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Tips on Getting Back Into The Workforce After Pregnancy

3 min read
newborn baby sleeping on white cotton

You have just gotten used to being at home with the baby, work seems so long ago. Now you realise maternity leave is nearly over, the early morning race offs and late-night crying after work seems impossible to handle. As a new mother entering into the workforce, you will be going through a period of rapid changes in emotions, and the biggest back and forth of them all being guilt: How are you going to cope with being away from your baby all day? But what about your career, in this modern era, you can’t let the challenges of motherhood jeopardize what you’ve built for yourself either?

 You can think about this all day, and no matter how long you run it over in your head, you will question yourself as to whether it is the right time to be returning to work.

Here are some tips to help you adjust to the changes:

Practice the Routine

It will take a while to learn the balance of your new roles, and you will find the transition a smoother process if you organise your habits efficiently. Is there a way to ensure the work schedule will work? Try doing a few practise runs first before you are due back at work. If possible, try and get your childcare to start a week earlier than planned to see how you go getting used to being apart from the baby. You will need time to adjust so it’s a good idea to set your alarm earlier than for regular workdays to allow time for any issues that you mightn’t have foreseen in the schedule.

Rest and Nap Whenever You Can

One of the most challenging things about being a working mum is knowing when to rest. When you are overworked, the sheer exhaustion can cause even the best of mums to fall into pieces. New mothers tend to do another load of laundry or clean up the kitchen instead of getting some much-needed rest. Have your husband, housemate or even the kids if they are older to pitch in and help out. If possible, look to hire a newborn care specialist for chores and baby needs help in the first two months. Try and get the baby in a routine sleep pattern so you can get to bed earlier if you need to wake up early for work.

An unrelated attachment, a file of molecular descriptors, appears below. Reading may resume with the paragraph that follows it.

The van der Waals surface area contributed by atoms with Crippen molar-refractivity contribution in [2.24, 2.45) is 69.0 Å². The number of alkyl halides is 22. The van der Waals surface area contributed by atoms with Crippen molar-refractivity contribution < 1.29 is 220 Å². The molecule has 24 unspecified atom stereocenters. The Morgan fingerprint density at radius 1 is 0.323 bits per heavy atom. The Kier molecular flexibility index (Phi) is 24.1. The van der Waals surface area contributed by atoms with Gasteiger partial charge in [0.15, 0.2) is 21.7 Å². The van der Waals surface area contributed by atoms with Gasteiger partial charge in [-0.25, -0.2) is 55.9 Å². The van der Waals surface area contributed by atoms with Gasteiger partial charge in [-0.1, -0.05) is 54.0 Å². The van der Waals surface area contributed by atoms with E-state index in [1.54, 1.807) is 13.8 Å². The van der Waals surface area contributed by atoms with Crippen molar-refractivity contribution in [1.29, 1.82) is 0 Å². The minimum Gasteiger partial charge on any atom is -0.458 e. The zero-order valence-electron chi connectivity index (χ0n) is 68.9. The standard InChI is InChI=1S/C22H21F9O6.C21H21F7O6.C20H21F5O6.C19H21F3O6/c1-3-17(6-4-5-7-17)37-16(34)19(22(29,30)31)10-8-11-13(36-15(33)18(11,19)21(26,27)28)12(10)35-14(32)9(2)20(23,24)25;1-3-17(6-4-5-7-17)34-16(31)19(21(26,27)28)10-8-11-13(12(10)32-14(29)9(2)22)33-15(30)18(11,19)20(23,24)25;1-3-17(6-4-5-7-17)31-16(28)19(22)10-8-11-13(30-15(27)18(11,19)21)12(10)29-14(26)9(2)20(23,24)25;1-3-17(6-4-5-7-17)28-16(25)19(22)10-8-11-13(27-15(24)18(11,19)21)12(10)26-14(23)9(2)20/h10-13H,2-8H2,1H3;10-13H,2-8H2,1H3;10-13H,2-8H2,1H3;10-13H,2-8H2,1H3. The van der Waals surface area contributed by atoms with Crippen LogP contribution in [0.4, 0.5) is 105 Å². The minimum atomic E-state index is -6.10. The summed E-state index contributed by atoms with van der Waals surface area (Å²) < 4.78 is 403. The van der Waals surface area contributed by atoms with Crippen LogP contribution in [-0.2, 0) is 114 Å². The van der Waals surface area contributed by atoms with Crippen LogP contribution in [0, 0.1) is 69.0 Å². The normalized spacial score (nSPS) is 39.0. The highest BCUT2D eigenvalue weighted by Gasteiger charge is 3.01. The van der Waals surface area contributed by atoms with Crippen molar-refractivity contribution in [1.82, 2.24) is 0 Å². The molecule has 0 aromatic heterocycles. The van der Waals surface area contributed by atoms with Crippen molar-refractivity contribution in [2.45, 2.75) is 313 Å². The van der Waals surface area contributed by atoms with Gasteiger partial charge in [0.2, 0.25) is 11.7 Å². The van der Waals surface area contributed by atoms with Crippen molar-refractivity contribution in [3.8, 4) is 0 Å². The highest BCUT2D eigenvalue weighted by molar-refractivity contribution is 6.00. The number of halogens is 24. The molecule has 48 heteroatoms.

Mummy Groups Catchup

You have made some new friends while you were on maternity leave. It can be easy to put friendships on the back burner when you get back to work. Truth is new mums, do need emotional support; this is not the same support from your husband or own mother, but other new mums in the same position as you. Where you find yourself getting frustrated with your husband’s misunderstanding or mother’s having too much to say in how you are raising your child, you’ll find comfort and solace in your other mummy friends. If you are looking at keeping fit, consider getting yourself and friends into a fitness group designed for mums and their babies. Having a mummy group is also beneficial to keep you in the loop on all the current trends in baby care, recommendations for finding a suitable nanny and share each other’s newborn experiences in support.

frustrated mother working at desk with laptop and notebook

Just Hang in There

The first few months back on the job, you will encounter days when you cannot cope and are ready to quit. When this feeling pops up, know that this is normal for the adjustment period, and stick with it a little longer to see improvements kick in.

Experts state that mums need time to adjust to their new routine. After a few months if the struggle is still real, then you may be able to ask your boss for a flexible schedule where you can work from home one day a week. Another option is to consider cutting a few days and sticking with part-time work until you get into the gist and feel you can handle full-time employment. Not everyone has a flexible and willing to compromise boss. If they are not willing to compromise with you, then it may be time to consider moving jobs or doing something different that is more suited to what works for you and your family.

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